BOSTON – Everyone has seen the video: a child about five years old looks on at the viewer with a distended belly and eyes dilated with tears. A white man with white hair tells the camera, “For just 50 cents a day, you can feed little Susie.”
But his call to action is not enough to cure the ill of global poverty. In fact, critics are renewing their criticism regarding the global poverty rate (GPR) as it currently stands.
The official statistic lands around 1.2 billion people living on or less than $1.25 a day. However, naysayers estimate that the rate is about 350 million people off. If they are right, the number would increase by about 30 percent.
Chief among the groups that believe the rate to be 350 million higher is the Overseas Development Institute: a think tank that works independently of national governments. The ODI has good reason to disbelieve the GPR: developing countries are not exactly touted for data accuracy or recency.
Naturally, the implications of the miscalculation would be huge. England has been receiving a lot of flack lately for its leaders’ decision to allocate .7 percent of the national budget toward poverty alleviation. If the number is indeed that much higher, the increased percentage may end up meaning far less than people believe it does.
Even The Economist is skeptical. In 2012, an anonymous writer reported, “Even if many of [the]middling poor move up, their places are often taken by those who have just escaped from absolute poverty; population growth does the rest.”
It is an undisputed argument among first-world statisticians that population growth and replacement rates are directly correlated with poverty rates. In poorer countries, where the number of children born to each woman averages between five and eight, there appears to be a vicious cycle: lack of access to contraceptives, medicine and resources in general lead women to give birth to more individuals because they know that the odds of all of them surviving to adulthood are low. At the other end of the spectrum, women in rich countries put off or curtail birthing children entirely because they have so many other options.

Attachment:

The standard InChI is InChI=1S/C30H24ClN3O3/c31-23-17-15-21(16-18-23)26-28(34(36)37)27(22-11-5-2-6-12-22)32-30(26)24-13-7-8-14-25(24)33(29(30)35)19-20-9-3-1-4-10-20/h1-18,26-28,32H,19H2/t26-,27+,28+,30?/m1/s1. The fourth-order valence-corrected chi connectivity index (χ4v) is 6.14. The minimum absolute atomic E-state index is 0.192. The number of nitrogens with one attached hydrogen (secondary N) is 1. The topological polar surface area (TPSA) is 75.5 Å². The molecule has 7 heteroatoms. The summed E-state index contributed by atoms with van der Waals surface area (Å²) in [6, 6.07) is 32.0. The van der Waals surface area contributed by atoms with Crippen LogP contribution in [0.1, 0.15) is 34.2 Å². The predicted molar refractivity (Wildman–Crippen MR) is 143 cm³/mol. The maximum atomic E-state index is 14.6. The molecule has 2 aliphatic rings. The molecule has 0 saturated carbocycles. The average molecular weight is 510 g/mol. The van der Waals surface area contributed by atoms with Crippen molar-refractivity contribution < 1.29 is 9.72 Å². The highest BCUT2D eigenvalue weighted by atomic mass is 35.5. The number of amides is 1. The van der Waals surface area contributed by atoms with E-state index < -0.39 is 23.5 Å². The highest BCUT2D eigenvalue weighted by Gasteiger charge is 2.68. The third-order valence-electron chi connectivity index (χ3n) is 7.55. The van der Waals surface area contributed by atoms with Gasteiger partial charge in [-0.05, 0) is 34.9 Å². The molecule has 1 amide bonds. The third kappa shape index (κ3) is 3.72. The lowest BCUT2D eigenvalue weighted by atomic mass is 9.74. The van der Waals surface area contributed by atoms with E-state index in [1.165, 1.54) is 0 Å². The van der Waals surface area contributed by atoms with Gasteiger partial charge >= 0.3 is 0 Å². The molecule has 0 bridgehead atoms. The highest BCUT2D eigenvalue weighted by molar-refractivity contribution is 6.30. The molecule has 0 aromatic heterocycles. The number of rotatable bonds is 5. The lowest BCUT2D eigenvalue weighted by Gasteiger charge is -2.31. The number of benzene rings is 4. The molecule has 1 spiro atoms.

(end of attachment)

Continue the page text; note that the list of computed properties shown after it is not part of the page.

America lands in the middle, with a replacement rate of two to three children, in large part because of the immigrants that come here, both legally and illegally. Ironically, people with larger families move to the United States because they are seeking asylum from national and regional poverty, only to discover that escaping poverty in this country may not be as achievable a goal as they initially believed.
In 2012, Business Insider reported that California was the most impoverished of the 50 states, with 23.5 percent of its population below the poverty line. California, the state teeming with sunshine and the latest technological innovations has apparently been brought down by incessant droughts and an overstretched budget.
If they can occur in one of the richest nations in the world, high poverty rates can occur virtually anywhere. The important thing to remember is, no matter how big or small the number, that nothing will be accomplished through apathy. Start reading. Start caring. Start acting.
– Leah Zazofsky